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8 General results and open problems 49 8.1 Introduction . . . . . . . . . . . . . . . . . . . . . . . . . . . . . . . . . . . . . . . . . . . . . 49 8.2 Black hole topology . . . . . . . . . . . . . . . . . . . . . . . . . . . . . . . . . . . . . . . . 49 8.3 Uniqueness of static black holes . . . . . . . . . . . . . . . . . . . . . . . . . . . . . . . . . . 49 8.4 Stationary black holes . . . . . . . . . . . . . . . . . . . . . . . . . . . . . . . . . . . . . . . 50 8.5 Supersymmetric black holes . . . . . . . . . . . . . . . . . . . . . . . . . . . . . . . . . . . . 51 8.6 Algebraic classification . . . . . . . . . . . . . . . . . . . . . . . . . . . . . . . . . . . . . . . 52 8.7 Laws of black hole mechanics . . . . . . . . . . . . . . . . . . . . . . . . . . . . . . . . . . . 53 8.8 Hawking radiation and black hole thermodynamics . . . . . . . . . . . . . . . . . . . . . . . 53 8.9 Apparent and isolated horizons, and critical phenomena . . . . . . . . . . . . . . . . . . . . 54 9 Solutions with a cosmological constant 56 9.1 Motivation . . . . . . . . . . . . . . . . . . . . . . . . . . . . . . . . . . . . . . . . . . . . . 56 9.2 Schwarzschild-AdS . . . . . . . . . . . . . . . . . . . . . . . . . . . . . . . . . . . . . . . . . 56 9.3 Stationary vacuum solutions . . . . . . . . . . . . . . . . . . . . . . . . . . . . . . . . . . . . 57 9.4 Gauged supergravity theories . . . . . . . . . . . . . . . . . . . . . . . . . . . . . . . . . . . 60 9.5 Static charged solutions . . . . . . . . . . . . . . . . . . . . . . . . . . . . . . . . . . . . . . 60 9.6 Stationary charged solutions . . . . . . . . . . . . . . . . . . . . . . . . . . . . . . . . . . . . 61 10 Acknowledgments 63 3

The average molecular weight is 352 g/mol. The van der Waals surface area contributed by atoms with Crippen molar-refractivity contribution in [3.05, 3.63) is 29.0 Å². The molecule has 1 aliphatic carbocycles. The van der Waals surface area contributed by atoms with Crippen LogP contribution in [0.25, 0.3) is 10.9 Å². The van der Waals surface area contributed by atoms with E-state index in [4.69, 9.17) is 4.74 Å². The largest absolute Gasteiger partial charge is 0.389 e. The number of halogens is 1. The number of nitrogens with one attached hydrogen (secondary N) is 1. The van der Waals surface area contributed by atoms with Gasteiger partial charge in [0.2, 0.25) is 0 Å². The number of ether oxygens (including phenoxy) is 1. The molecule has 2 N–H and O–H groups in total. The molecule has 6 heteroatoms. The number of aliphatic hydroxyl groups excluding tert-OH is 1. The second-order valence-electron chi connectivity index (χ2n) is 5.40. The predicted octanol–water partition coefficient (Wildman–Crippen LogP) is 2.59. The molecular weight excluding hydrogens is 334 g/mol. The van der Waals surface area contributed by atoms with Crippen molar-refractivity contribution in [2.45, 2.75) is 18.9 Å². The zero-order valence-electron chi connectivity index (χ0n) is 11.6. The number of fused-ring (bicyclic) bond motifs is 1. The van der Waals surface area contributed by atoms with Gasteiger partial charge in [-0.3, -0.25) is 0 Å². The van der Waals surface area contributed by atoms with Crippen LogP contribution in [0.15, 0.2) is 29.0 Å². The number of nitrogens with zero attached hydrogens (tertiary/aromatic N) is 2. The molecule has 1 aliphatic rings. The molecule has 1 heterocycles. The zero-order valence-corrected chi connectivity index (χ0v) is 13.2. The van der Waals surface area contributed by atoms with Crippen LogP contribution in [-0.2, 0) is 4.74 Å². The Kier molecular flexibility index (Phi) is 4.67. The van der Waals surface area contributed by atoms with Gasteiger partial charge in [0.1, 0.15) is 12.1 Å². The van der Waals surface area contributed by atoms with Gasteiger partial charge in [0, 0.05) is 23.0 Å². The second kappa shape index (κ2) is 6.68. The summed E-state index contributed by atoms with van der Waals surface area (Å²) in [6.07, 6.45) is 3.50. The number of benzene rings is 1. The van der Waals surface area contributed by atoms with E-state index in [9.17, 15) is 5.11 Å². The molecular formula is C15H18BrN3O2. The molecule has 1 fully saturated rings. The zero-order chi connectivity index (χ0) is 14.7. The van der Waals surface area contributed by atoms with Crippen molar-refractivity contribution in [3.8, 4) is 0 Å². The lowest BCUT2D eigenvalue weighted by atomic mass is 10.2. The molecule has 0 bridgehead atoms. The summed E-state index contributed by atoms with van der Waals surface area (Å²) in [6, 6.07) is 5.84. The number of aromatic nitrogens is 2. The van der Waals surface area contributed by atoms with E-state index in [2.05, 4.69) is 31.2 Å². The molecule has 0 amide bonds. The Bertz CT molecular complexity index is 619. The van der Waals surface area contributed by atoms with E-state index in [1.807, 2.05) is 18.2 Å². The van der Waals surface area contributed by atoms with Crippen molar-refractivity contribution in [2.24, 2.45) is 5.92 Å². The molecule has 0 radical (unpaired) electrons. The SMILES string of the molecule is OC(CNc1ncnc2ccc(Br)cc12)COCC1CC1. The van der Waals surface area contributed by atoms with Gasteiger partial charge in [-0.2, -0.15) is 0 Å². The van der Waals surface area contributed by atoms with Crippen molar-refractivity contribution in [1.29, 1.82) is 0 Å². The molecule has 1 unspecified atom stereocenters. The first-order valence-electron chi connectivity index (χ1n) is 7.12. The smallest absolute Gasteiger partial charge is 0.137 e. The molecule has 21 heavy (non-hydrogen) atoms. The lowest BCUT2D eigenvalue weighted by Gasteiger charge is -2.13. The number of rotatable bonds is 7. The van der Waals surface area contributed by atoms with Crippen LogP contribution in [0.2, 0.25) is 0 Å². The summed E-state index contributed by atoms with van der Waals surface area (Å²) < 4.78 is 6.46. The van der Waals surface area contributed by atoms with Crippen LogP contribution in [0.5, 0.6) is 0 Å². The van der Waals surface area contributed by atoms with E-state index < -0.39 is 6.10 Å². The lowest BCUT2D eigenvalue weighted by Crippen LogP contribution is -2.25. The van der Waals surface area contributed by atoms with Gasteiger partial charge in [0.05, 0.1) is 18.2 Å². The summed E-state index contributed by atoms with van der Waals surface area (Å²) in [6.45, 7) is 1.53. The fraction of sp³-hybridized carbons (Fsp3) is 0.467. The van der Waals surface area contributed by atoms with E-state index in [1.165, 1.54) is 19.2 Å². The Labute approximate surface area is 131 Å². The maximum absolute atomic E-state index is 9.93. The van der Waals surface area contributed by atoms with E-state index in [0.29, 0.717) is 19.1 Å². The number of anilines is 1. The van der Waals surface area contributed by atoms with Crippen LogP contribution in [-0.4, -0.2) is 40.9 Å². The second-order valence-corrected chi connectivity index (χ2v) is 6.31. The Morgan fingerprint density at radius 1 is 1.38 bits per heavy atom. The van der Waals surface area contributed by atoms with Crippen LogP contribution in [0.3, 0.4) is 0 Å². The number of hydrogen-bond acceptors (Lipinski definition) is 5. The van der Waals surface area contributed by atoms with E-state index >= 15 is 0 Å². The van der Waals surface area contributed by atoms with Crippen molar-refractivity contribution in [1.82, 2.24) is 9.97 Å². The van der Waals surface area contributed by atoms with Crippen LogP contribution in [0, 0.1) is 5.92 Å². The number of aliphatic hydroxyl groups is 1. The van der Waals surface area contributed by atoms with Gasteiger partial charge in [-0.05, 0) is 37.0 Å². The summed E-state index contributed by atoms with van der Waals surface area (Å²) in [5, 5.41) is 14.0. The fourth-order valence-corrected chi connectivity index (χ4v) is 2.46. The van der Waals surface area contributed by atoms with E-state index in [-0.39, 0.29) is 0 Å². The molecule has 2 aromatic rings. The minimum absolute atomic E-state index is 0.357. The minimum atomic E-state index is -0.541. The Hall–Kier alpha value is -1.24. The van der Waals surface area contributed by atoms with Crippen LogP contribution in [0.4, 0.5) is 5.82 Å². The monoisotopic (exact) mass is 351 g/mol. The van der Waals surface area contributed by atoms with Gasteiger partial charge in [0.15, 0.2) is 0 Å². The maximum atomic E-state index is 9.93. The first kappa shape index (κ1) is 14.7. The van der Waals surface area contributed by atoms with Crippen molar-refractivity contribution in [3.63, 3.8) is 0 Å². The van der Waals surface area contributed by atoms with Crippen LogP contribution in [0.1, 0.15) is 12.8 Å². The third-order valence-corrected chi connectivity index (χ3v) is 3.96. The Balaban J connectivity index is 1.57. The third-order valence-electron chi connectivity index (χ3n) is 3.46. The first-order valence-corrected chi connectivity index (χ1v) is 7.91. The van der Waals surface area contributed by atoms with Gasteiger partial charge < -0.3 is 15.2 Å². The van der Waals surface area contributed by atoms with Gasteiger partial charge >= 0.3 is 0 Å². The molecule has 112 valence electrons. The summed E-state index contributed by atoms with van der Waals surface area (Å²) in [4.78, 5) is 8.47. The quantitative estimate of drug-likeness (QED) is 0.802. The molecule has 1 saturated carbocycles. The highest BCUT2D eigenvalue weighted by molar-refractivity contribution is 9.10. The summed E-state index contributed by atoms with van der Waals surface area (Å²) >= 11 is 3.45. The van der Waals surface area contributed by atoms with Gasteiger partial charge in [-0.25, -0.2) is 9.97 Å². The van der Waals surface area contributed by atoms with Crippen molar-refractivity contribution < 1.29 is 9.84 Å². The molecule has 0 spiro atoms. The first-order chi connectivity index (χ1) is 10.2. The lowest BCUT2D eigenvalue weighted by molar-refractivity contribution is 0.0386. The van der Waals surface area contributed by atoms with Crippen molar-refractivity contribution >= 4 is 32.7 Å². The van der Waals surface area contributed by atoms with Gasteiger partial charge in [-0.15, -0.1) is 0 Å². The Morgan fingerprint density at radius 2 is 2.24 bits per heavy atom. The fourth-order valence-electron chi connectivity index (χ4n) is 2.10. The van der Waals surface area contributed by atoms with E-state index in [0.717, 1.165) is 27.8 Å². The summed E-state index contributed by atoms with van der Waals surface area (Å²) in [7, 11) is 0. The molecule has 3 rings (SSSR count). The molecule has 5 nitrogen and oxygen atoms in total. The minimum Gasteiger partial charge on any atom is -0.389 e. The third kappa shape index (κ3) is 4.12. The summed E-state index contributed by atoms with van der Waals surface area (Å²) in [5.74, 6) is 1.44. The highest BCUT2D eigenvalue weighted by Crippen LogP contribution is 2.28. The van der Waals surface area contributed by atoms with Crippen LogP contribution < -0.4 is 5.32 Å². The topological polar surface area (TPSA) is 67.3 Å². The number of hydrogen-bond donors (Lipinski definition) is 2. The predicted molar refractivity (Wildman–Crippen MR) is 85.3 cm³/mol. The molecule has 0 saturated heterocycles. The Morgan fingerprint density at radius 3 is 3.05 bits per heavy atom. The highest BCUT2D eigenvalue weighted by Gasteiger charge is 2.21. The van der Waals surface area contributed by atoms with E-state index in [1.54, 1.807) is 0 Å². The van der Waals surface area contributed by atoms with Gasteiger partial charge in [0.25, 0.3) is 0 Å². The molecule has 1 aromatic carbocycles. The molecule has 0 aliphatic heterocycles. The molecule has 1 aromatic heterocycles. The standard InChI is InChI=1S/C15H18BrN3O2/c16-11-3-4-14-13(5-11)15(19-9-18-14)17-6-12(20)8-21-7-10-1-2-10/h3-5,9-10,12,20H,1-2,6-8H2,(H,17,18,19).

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1 Introduction Classical General Relativity in more than four spacetime dimensions has been the subject of in- creasing attention in recent years. Among the reasons why it should be interesting to study this